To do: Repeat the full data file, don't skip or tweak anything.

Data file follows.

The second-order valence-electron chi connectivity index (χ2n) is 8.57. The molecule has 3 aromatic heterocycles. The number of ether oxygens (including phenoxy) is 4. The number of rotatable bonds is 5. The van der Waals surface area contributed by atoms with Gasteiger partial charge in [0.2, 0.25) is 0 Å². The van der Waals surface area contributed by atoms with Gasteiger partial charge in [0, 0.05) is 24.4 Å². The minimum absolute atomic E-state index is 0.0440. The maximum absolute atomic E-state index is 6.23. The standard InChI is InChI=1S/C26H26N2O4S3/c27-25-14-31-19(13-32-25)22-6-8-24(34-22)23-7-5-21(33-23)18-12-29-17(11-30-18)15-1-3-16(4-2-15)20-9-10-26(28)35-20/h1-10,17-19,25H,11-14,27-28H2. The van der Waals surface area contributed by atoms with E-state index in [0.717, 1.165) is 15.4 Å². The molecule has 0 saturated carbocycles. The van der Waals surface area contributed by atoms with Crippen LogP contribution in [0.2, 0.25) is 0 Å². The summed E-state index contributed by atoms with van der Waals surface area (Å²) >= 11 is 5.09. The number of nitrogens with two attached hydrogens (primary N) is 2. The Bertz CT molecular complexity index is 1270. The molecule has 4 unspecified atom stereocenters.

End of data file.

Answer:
The second-order valence-electron chi connectivity index (χ2n) is 8.57. The molecule has 3 aromatic heterocycles. The number of ether oxygens (including phenoxy) is 4. The number of rotatable bonds is 5. The van der Waals surface area contributed by atoms with Gasteiger partial charge in [0.2, 0.25) is 0 Å². The van der Waals surface area contributed by atoms with Gasteiger partial charge in [0, 0.05) is 24.4 Å². The minimum absolute atomic E-state index is 0.0440. The maximum absolute atomic E-state index is 6.23. The standard InChI is InChI=1S/C26H26N2O4S3/c27-25-14-31-19(13-32-25)22-6-8-24(34-22)23-7-5-21(33-23)18-12-29-17(11-30-18)15-1-3-16(4-2-15)20-9-10-26(28)35-20/h1-10,17-19,25H,11-14,27-28H2. The van der Waals surface area contributed by atoms with E-state index in [0.717, 1.165) is 15.4 Å². The molecule has 0 saturated carbocycles. The van der Waals surface area contributed by atoms with Crippen LogP contribution in [0.2, 0.25) is 0 Å². The summed E-state index contributed by atoms with van der Waals surface area (Å²) >= 11 is 5.09. The number of nitrogens with two attached hydrogens (primary N) is 2. The Bertz CT molecular complexity index is 1270. The molecule has 4 unspecified atom stereocenters.